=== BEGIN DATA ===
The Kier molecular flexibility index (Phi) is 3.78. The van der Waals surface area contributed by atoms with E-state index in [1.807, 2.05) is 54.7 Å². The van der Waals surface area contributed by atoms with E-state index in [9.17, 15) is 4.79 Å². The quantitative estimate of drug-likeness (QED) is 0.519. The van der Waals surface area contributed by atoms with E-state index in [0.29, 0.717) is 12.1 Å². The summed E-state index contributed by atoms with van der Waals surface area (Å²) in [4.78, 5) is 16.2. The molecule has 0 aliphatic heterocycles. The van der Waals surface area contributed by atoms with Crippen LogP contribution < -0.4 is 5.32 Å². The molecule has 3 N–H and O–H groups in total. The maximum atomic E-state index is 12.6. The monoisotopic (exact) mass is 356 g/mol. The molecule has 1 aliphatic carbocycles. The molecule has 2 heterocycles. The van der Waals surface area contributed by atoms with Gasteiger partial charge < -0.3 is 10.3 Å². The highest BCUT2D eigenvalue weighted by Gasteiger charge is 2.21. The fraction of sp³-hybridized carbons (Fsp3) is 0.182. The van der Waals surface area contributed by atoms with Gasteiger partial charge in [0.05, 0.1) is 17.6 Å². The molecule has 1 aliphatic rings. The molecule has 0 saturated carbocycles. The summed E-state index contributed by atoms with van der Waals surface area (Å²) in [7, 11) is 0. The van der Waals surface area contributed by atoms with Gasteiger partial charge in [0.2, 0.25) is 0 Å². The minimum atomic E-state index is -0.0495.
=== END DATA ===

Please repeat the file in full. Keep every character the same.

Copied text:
The Kier molecular flexibility index (Phi) is 3.78. The van der Waals surface area contributed by atoms with E-state index in [1.807, 2.05) is 54.7 Å². The van der Waals surface area contributed by atoms with E-state index in [9.17, 15) is 4.79 Å². The quantitative estimate of drug-likeness (QED) is 0.519. The van der Waals surface area contributed by atoms with E-state index in [0.29, 0.717) is 12.1 Å². The summed E-state index contributed by atoms with van der Waals surface area (Å²) in [4.78, 5) is 16.2. The molecule has 0 aliphatic heterocycles. The van der Waals surface area contributed by atoms with Crippen LogP contribution < -0.4 is 5.32 Å². The molecule has 3 N–H and O–H groups in total. The maximum atomic E-state index is 12.6. The monoisotopic (exact) mass is 356 g/mol. The molecule has 1 aliphatic carbocycles. The molecule has 2 heterocycles. The van der Waals surface area contributed by atoms with Gasteiger partial charge < -0.3 is 10.3 Å². The highest BCUT2D eigenvalue weighted by Gasteiger charge is 2.21. The fraction of sp³-hybridized carbons (Fsp3) is 0.182. The van der Waals surface area contributed by atoms with Gasteiger partial charge in [0.05, 0.1) is 17.6 Å². The molecule has 1 aliphatic rings. The molecule has 0 saturated carbocycles. The summed E-state index contributed by atoms with van der Waals surface area (Å²) in [7, 11) is 0. The van der Waals surface area contributed by atoms with Gasteiger partial charge in [0.2, 0.25) is 0 Å². The minimum atomic E-state index is -0.0495.